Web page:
"Do it yourself" is the method of building, modifying, or repairing things without the direct aid of experts or professionals. Academic research describes DIY as behaviors where "individuals engage raw and semi-raw materials and parts to produce, transform, or reconstruct material possessions, including those drawn from the natural environment". DIY behavior can be triggered by various motivations categorized as marketplace motivations, identity enhancement; the term "do-it-yourself" has been associated with consumers since at least 1912 in the domain of home improvement and maintenance activities. The phrase "do it yourself" had come into common usage by the 1950s, in reference to the emergence of a trend of people undertaking home improvement and various other small craft and construction projects as both a creative-recreational and cost-saving activity. Subsequently, the term DIY has taken on a broader meaning. DIY is associated with the international alternative rock, punk rock, indie rock music scenes, indymedia networks, pirate radio stations, the zine community.
In this context, DIY is related to the Arts and Crafts movement, in that it offers an alternative to modern consumer culture's emphasis on relying on others to satisfy needs. It has become prevalent in the personal finance; when investing in the stock one can utilize a professional advisor or partake in do-it-yourself investing. Italian archaeologists unearthed the ruins of a 6th-century BC Greek structure in southern Italy that came with detailed assembly instructions and is being called an "ancient IKEA building"; the structure was a temple-like building discovered at Torre Satriano, near the southern city of Potenza, in Basilicata, a region where local people mingled with Greeks who settled along the southern coast known as Magna Graecia and in Sicily from the 8th century BC onwards. Professor Christopher Smith, director of the British School at Rome, said that the discovery was "the clearest example yet found of mason's marks of the time, it looks as if someone was instructing others how to mass-produce components and put them together in this way".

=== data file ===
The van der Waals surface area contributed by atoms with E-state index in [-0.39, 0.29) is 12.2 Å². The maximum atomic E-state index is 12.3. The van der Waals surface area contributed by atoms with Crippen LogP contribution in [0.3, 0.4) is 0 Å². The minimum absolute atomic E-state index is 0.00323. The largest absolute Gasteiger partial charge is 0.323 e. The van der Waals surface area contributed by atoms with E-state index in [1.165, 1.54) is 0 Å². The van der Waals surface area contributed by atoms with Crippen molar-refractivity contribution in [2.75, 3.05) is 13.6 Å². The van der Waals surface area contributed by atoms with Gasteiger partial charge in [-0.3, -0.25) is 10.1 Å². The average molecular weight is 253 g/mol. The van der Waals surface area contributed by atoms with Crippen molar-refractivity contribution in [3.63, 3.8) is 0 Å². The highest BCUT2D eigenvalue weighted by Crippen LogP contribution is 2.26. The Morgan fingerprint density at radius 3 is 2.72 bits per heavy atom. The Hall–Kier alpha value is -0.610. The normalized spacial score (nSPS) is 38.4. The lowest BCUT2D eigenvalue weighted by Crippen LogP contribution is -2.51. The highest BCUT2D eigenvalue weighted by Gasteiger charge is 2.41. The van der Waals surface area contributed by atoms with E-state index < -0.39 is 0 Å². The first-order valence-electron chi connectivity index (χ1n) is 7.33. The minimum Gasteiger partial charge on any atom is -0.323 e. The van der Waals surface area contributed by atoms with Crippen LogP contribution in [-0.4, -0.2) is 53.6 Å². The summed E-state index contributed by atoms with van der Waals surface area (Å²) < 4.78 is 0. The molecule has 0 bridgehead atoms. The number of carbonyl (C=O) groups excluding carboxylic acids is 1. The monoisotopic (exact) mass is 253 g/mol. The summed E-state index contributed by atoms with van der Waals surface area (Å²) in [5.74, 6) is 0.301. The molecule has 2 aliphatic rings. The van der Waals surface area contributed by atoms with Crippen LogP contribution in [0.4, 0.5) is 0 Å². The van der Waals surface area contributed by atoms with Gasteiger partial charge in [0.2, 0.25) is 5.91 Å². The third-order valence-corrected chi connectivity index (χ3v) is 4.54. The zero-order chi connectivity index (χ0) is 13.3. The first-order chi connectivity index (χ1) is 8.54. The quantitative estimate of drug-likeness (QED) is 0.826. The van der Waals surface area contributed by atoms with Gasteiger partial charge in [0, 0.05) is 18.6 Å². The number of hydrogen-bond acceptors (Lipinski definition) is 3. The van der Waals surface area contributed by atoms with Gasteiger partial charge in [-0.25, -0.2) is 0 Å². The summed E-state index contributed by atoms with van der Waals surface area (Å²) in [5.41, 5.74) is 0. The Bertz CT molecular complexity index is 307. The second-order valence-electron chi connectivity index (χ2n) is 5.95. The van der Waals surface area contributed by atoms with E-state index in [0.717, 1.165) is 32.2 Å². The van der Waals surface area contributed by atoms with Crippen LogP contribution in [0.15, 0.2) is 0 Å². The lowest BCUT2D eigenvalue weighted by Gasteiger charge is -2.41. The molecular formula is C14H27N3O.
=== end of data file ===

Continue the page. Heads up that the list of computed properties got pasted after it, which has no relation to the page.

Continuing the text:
Much like the instruction booklets, various sections of the luxury building were inscribed with coded symbols showing how the pieces slotted together. The characteristics of these inscriptions indicate they date back to around the 6th century BC, which tallies with the architectural evidence suggested by the decoration; the building was built by Greek artisans coming from the Spartan colony of Taranto in Apulia. In North America, there was a DIY magazine publishing niche in the first half of the twentieth century. Magazines such as Popular Mechanics and Mechanix Illustrated offered a way for readers to keep current on useful practical skills, techniques and materials; as many readers lived in rural or semi-rural regions much of the material related to their needs on the farm or in a small town. The DIY movement is a re-introduction of the old pattern of personal involvement and use of skills in the upkeep of a house or apartment, making clothes; the philosopher Alan Watts reflected a growing sentiment: Our educational system, in its entirety, does nothing to give us any kind of material competence.